Albert Gidari is the Director of Privacy at the Stanford Center for Internet and Society. He was a partner for over 20 years at Perkins Coie LLP, achieving a top-ranking in privacy law by Chambers. He negotiated the first-ever "privacy by design" consent decree with the Federal Trade Commission on behalf of Google, which required the establishment of a comprehensive privacy program including third party compliance audits. Mr. Gidari is a recognized expert on electronic surveillance law; and, long an advocate for greater transparency in government demands for user data, he brought the first public lawsuit before the Foreign Intelligence Surveillance Court, seeking the right of providers to disclose the volume of national security demands received. Mr. Gidari earned an LLM from University of Washington School of Law, his law degree from George Mason University School of Law, and his undergraduate degree from Tulane University.
Hi Res Photo of Albert Gidari
I have been writing for some time about the huge discrepancy between the number of wiretaps reported annually by the Administrative Office (AO) of the US Courts and the numbers reported by phone companies and online service providers in their transparency reports. It never occurred to me that the AO might be at fault for some of the apparent under-reporting of wiretaps.
I submitted comments this week to the New York City Taxi and Limousine Commission as the Director of Privacy at the Center for Internet and Society (CIS). The emergence of new transportation networks and platforms certainly presents privacy challenges and the private companies in these emerging markets certainly have had their share of privacy mis-steps.
Earlier this year, I wrote that the wiretap numbers reported by the Administrative Office (AO) of the US Courts in its 2014 Wiretap Report and those disclosed in transparency reports by the major telecommunications companies just didn’t add up. While the AO reported 3554 wiretaps in 2014, the four major U.S. carriers reported 10,712 wiretaps implemented for the same period -- a threefold discrepancy.
The Email Privacy Act is moving forward in the Senate. S.356, which currently has 28 cosponsors, would require a warrant for stored content -- essentially codifying current law and practice over the last six years. The House passed H.R. 699 overwhelmingly with 314 cosponsors, passing unanimously by a vote of 419-0.
"This is why conversations regarding smart city data collection sometimes miss the point. Albert Gidari, Director of Privacy at the Stanford Centre for Internet and Society, believes focusing on personally identifiable information (PII) is myopic – particularly when there is so much valuable data that can be mined from citizens before you’ve asked for their identity directly.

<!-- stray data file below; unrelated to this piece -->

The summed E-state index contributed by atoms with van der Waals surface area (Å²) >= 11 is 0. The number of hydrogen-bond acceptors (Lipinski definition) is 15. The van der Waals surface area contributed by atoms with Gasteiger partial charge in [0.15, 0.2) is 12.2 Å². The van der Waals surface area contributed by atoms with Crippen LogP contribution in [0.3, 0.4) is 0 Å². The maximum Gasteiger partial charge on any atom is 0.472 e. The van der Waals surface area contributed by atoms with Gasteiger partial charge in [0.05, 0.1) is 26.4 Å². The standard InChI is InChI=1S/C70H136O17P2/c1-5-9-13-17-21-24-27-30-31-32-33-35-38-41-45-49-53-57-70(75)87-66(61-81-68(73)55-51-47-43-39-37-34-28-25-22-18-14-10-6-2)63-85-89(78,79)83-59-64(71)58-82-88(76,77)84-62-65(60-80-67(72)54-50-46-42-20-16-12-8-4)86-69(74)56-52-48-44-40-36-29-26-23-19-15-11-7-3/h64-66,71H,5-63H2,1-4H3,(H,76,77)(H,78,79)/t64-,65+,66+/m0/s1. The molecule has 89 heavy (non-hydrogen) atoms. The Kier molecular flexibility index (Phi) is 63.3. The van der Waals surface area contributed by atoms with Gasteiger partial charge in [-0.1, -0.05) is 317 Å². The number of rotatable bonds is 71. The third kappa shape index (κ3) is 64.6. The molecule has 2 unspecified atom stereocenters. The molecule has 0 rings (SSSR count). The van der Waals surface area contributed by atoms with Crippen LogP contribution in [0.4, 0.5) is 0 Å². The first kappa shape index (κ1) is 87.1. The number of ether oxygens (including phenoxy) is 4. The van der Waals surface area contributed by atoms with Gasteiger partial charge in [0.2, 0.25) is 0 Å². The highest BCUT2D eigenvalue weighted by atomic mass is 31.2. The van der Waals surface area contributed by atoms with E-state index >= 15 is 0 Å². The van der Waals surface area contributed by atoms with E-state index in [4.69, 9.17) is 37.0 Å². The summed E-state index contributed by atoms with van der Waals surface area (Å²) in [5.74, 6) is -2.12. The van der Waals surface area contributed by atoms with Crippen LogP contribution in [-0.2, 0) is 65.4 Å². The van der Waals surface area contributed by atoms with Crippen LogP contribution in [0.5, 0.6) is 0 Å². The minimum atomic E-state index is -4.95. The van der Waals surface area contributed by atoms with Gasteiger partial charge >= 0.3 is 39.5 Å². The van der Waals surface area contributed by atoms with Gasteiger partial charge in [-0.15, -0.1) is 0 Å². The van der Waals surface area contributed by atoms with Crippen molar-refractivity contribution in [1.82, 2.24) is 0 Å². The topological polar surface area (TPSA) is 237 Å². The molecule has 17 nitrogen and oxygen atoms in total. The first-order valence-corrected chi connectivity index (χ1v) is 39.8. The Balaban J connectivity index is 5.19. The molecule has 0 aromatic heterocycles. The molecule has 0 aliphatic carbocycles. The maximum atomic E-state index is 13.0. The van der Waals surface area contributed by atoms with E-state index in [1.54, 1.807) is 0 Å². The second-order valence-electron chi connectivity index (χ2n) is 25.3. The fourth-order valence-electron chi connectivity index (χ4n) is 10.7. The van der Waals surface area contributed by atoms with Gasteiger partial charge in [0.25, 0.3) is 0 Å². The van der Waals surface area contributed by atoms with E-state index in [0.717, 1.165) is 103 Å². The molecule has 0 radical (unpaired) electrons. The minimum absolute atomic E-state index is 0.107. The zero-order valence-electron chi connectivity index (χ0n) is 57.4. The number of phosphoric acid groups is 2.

"Technology lawyer Albert Gidari, director of privacy at the Stanford University Center for Internet and Society, said that in turning over the ads, companies were entering complex legal territory. Ads have long been considered private data on par with email content and other records that the government must have a search warrant to obtain, he said.
""Banning any particular person, group or country is just bad policy - in other parts of the world, platforms will come to be viewed as a tool of U.S. or other foreign policy and it will give authoritarian regimes more excuses to ban speech," Albert Gidari, who as a lawyer has represented tech companies, said in an email. Gidari is now privacy director at Stanford Law School's Center for Internet and Society."
"Albert Gidari, director of privacy for Stanford University Law School’s Center for Internet and Society in California, thoroughly disagrees with his colleagues on the east coast. He told Quartz (in an email, of course) that the Massachusetts decision was “nonsense” and that this question didn’t even really need resolving.
"What measures can authorities undertake in order to avoid cases like the recent Equifax leaks? Should credit bureaus be tested for security breaches by authorities on a regular basis? If so, would the CFPB play a larger role in regulation and enforcement of bureaus?
The Center for Internet and Society (CIS) is a public interest technology law and policy program at Stanford Law School and a part of Law, Science and Technology Program at Stanford Law School. CIS brings together scholars, academics, legislators, students, programmers, security researchers, and scientists to study the interaction of new technologies and the law and to examine how the synergy between the two can either promote or harm public goods like free speech, innovation, privacy, public commons, diversity, and scientific inquiry.
To celebrate the one-year anniversary of the Stanford Cryptography Policy Project, we are holding an afternoon event highlighting our research and accomplishments over the past year. As our keynote speakers, it is our pleasure to welcome the Honorable Stephen W. Smith, Magistrate Judge of the Southern District of Texas, and Paul S. Grewal, former Magistrate Judge of the Northern District of California.
After a lengthy legislative process, the GDPR is finally ready. As the most significant overhaul of data privacy laws in Europe in twenty years, it will have a profound impact on Silicon Valley technology companies offering online services in Europe. The recently announced Privacy Shield will affect most US organisations that receive personal information from Europe.